Railway bridge remedials signal tensions between National Highways and local planners

National Highways provides update on removal of infill from Cumbrian bridge, amid ongoing tension with local authorities and heritage campaigners over management of Historical Railways Estate
The infill under Great Musgrave Bridge being removed. Credit: National Highways

By Tim Gibson

15 Aug 2023

As contractors work to remove 1,600 tonnes of material used to infill a railway bridge at Great Musgrave, Cumbria, the controversy surrounding National Highways’ management of the Historical Railways Estate continues.

Great Musgrave has become a test case for campaigners who see the National Highways practice of infilling unsafe railway bridges as damaging to the nation’s architectural heritage.

Local authorities have become involved in the tensions, with some requiring National Highways to secure retrospective planning permission for infills carried out under permitted development rules.

In cases like Great Musgrave Bridge, the council has not granted planning permission – instead requiring National Highways to perform remedial work and restore the original structure.

In a ruling last September, Eden District Council gave National Highways 12 months to remove the infill. The agency appointed contractor AmcoGiffen to perform the work, undoing its own infilling from June 2021 and repairing the bridge. In a recent update, National Highways said it was making “steady progress” on the project.

National Highways says it only infills historic railway bridges “as a last resort, where there’s no other practical option.”

It adds: “In many instances we include wildlife corridors so that animals can continue to move through. We’ve also created features within the fill material to make sure that local wildlife can still use structures as habitats.”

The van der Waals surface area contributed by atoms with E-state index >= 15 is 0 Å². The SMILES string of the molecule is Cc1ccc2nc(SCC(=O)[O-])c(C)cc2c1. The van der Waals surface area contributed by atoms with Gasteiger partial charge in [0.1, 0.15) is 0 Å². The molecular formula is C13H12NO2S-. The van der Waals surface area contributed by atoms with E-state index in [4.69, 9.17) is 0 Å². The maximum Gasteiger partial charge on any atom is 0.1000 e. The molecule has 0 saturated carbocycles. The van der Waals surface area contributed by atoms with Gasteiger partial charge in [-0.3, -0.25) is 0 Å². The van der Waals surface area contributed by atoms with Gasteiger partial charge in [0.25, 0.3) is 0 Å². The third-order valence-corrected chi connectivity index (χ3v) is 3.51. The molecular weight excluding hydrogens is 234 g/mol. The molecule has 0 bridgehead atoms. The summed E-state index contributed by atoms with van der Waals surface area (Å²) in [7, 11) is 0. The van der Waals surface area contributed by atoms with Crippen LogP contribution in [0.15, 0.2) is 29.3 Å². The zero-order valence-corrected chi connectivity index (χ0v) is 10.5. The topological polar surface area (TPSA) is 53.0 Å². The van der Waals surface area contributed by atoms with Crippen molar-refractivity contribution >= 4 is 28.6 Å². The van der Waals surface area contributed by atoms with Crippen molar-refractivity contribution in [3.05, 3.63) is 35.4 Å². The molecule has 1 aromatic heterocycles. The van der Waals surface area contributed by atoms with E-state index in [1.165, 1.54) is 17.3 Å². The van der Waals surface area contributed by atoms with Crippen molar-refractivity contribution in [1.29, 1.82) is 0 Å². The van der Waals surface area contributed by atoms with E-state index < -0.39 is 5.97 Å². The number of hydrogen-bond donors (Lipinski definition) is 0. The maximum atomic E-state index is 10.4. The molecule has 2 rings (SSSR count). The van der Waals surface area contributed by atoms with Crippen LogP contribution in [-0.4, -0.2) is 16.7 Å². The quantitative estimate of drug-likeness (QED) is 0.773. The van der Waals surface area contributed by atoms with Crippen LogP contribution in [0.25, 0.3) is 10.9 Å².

The National Highways website includes examples of successful projects, such as Stump Cross Bridge in Somerset, where ecological activity led to a nomination for a Bat Conservation Trust award.

The policy of emergency infilling has proved controversial. In early 2021, a group of transport campaigners and engineers known as The HRE Group wrote to the DfT to express concerns over the plans. They said they feared hundreds of historic railway bridges and tunnels could be infilled or demolished.

Now, local authorities such as King’s Lynn and West Norfolk Borough Council and Selby District Council have told National Highways to apply for retrospective planning permission for infills performed in their wards. The Norfolk decision is due in the next two months, with an application pending to Selby for works performed on the Rudgate Road Bridge in North Yorkshire in spring 2021.

Meanwhile, the agency has adopted a more a cautious approach to infilling. Last October, it announced that it has dropped plans to infill a 156-year-old disused bridge in the South Down National Park.

In April 2022, it introduced a new process for assessing the maintenance of the Historical Railways Estate. This includes consultation with the DfT, Natural England, Sustrans, Historic England and its devolved counterparts, and The HRE Group.

Speaking about the new approach, National Highways head of HRE programme Hélène Rossiter said: “We set up the Stakeholder Advisory Forum (SAF) made up of representatives from across the sector to support the way we make decisions on projects, particularly those identified for infill or demolition.

“This new process ensures that work is only undertaken after it has passed a series of reviews focused on safety, ecological value, heritage value and potential future repurposing of structures. If we recommend infill or demolition, the minister will review the proposal once it’s been discussed by the SAF.”

Share this page